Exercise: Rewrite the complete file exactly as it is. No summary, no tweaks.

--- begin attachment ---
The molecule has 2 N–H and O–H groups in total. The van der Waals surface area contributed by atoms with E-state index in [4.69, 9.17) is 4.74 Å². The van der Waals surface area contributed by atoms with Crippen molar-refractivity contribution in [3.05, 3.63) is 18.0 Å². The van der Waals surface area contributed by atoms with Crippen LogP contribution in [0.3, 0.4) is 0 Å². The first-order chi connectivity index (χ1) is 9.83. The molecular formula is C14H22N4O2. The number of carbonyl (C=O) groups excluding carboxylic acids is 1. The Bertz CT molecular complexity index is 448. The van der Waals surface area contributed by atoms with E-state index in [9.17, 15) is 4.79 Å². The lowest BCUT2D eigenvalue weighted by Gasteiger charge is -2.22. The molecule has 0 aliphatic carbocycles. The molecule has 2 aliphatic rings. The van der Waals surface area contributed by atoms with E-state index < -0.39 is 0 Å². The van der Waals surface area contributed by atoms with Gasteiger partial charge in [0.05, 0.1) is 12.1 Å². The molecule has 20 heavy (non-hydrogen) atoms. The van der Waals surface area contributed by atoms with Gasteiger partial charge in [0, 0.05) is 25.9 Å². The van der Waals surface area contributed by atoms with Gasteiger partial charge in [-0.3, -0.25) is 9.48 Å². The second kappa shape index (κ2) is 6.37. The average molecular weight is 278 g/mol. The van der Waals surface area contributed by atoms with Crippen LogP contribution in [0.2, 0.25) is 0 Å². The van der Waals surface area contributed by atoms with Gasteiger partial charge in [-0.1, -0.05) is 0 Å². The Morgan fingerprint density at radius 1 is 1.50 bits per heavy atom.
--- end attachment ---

The molecule has 2 N–H and O–H groups in total. The van der Waals surface area contributed by atoms with E-state index in [4.69, 9.17) is 4.74 Å². The van der Waals surface area contributed by atoms with Crippen molar-refractivity contribution in [3.05, 3.63) is 18.0 Å². The van der Waals surface area contributed by atoms with Crippen LogP contribution in [0.3, 0.4) is 0 Å². The first-order chi connectivity index (χ1) is 9.83. The molecular formula is C14H22N4O2. The number of carbonyl (C=O) groups excluding carboxylic acids is 1. The Bertz CT molecular complexity index is 448. The van der Waals surface area contributed by atoms with E-state index in [9.17, 15) is 4.79 Å². The lowest BCUT2D eigenvalue weighted by Gasteiger charge is -2.22. The molecule has 0 aliphatic carbocycles. The molecule has 2 aliphatic rings. The van der Waals surface area contributed by atoms with E-state index < -0.39 is 0 Å². The van der Waals surface area contributed by atoms with Gasteiger partial charge in [0.05, 0.1) is 12.1 Å². The molecule has 20 heavy (non-hydrogen) atoms. The van der Waals surface area contributed by atoms with Gasteiger partial charge in [0, 0.05) is 25.9 Å². The van der Waals surface area contributed by atoms with Gasteiger partial charge in [-0.3, -0.25) is 9.48 Å². The second kappa shape index (κ2) is 6.37. The average molecular weight is 278 g/mol. The van der Waals surface area contributed by atoms with Crippen LogP contribution in [0.2, 0.25) is 0 Å². The van der Waals surface area contributed by atoms with Gasteiger partial charge in [-0.1, -0.05) is 0 Å². The Morgan fingerprint density at radius 1 is 1.50 bits per heavy atom.